Permuted congruential generator

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A permuted congruential generator (PCG) is a pseudorandom number generation algorithm developed in 2014 which applies an output permutation function to improve the statistical properties of a modulo-2n linear congruential generator. It achieves excellent statistical performance[1][2][3][4] with small and fast code, and small state size.[5]

A PCG differs from a classical linear congruential generator in three ways:

  • the LCG modulus and state is larger, usually twice the size of the desired output,
  • it uses a power-of-2 modulus, which results in a particularly efficient implementation with a full period generator and unbiased output bits, and
  • the state is not output directly, but rather the most significant bits of the state are used to select a bitwise rotation or shift which is applied to the state to produce the output.

It is the variable rotation which eliminates the problem of a short period in the low-order bits that power-of-2 LCGs suffer from.[5]:31–34

Variants[edit]

The PCG family includes a number of variants. The core LCG is defined for widths from 8 to 128 bits, although only 64 and 128 bits are recommended for practical use; smaller sizes are for statistical tests of the technique.

The additive constant in the LCG can be varied to produce different streams. The constant is an arbitrary odd integer,[6] so it does not need to be stored explicitly; the address of the state variable itself (with the low bit set) can be used.

There are several different output transformations defined. All perform well, but some have a larger margin than others.[5]:39 They are built from the following components:

  • RR: A random (input-dependent) rotation, with output half the size of input. Given a 2b-bit input word, the top b−1 bits are used for the rotate amount, the next-most-significant 2b−1 bits are rotated right and used as the output, and the low 2b−1+1−b bits are discarded.
  • RS: A random (input-dependent) shift, for cases where rotates are more expensive. Again, the output is half the size of the input. Beginning with a 2b-bit input word, the top b−3 bits are used for a shift amount, which is applied to the next-most-significant 2b−1+2b−3−1 bits, and the least significant 2b−1 bits of the result are output. The low 2b−1−2b−3b+4 bits are discarded.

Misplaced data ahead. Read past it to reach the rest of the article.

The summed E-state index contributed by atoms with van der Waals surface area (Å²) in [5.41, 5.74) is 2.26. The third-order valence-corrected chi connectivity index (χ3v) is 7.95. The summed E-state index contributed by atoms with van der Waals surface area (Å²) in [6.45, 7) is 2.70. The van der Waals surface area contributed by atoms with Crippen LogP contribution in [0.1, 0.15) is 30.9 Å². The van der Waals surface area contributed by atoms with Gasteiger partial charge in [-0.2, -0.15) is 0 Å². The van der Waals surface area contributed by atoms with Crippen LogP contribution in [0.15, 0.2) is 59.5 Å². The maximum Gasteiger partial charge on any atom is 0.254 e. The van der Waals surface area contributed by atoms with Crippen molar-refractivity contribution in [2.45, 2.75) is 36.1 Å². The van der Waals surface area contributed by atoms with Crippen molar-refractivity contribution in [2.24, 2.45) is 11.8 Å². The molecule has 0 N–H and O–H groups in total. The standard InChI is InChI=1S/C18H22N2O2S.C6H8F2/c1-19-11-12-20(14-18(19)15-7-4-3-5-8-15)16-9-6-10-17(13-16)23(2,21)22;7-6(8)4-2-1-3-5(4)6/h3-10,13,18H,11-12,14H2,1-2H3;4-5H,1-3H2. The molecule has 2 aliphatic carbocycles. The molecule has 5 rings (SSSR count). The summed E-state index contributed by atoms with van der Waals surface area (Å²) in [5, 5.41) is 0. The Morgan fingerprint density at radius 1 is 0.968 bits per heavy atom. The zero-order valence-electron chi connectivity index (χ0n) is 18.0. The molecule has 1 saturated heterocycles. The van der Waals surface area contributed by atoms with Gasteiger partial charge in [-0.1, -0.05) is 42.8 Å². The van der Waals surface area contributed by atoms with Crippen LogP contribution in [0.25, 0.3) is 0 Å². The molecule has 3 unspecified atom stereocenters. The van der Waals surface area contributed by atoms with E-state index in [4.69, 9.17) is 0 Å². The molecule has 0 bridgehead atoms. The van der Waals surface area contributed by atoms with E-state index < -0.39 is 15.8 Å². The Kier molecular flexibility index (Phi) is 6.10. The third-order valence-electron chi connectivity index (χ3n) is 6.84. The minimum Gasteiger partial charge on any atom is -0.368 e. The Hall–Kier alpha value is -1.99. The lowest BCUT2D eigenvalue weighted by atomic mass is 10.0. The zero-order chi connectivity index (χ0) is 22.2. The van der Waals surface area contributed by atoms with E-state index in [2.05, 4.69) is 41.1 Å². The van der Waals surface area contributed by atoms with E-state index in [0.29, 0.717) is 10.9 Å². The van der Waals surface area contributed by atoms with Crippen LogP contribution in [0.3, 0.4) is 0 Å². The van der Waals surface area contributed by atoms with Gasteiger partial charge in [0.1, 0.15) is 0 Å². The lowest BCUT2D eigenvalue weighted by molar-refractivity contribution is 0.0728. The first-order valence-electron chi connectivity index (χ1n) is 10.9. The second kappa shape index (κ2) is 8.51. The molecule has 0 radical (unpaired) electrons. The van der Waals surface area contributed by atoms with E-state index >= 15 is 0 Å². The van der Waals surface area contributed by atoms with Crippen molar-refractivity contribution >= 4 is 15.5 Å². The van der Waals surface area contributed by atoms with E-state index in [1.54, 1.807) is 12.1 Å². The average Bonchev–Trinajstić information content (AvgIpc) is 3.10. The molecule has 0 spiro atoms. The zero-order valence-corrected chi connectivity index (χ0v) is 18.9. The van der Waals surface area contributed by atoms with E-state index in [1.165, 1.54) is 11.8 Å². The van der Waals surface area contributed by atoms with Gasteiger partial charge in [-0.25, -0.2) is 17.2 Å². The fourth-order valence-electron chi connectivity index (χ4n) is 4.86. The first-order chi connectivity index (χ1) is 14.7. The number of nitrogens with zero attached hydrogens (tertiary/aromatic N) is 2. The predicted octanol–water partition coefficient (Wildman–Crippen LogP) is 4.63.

• XSH: An xorshift operation, x ^= x >> constant. The constant is chosen to be half of the bits not discarded by the next operation (rounded down).
  • XSL: A simplified version of xorshift, folding the value in half by XORing the high half into the low. The folded value is used for subsequent rotations.
  • RXS: An xorshift by a random (input-dependent) amount.
  • M: A multiply by a fixed constant.

These are combined into the following recommended output transformations, illustrated here in their most common sizes:

  • XSH-RR: An xorshift mixes some high-order bits down, then bits 63–59 select a rotate amount to be applied to bits 27–58.
    (64→32 bits) count = (int)(x >> 59); x ^= x >> 18; return rotr32((uint32_t)(x >> 27), count);.
  • XSH-RS: Similar, but fewer bits select the shift amount.
    (64→32 bits) count = (int)(x >> 61); x ^= x >> 22; return (uint32_t)(x >> (29 - count));.
  • XSL-RR: A simplified version of XSH-RR, this is optimized for 128-bit states implemented using two words on 64-bit machines.
    (128→64 bits) count = (int)(x >> 122); x64 = (uint64_t)(x ^ (x >> 64)); return rotr64(x64, count);
  • RXS-M-XS: The slowest and strongest output transformation when used to produce half-size output, this becomes the weakest when used as intended, to produce an output the same size as the state. For use when the state size must be limited to 32 or 64 bits.
    (32→32 bits) count=(int)(x >> 28); x ^= x >> (4 + count); x *= 277803737u; return x ^ (x >> 22);
    (64→64 bits) count=(int)(x >> 59); x ^= x >> (5 + count); x *= 12605985483714917081u; return x ^ (x >> 43);
  • XSL-RR-RR: Similar to the preceding, this turns 128 bits of state into 128 bits of output, when the application demands it.
    (128→128 bits) count = (int)(x >> 122); low64 = rotr64((uint64_t)(x ^ (x >> 64)), count); high64 = rotr((uint64_t)(x >> 64), low64 & 63); return (uint128_t)high64 << 64 | low64;

Each step of these output transformations is either invertible (and thus one-to-one) or a truncation, so their composition maps the same fixed number of input states to each output value. This preserves the equidistribution of the underlying LCG.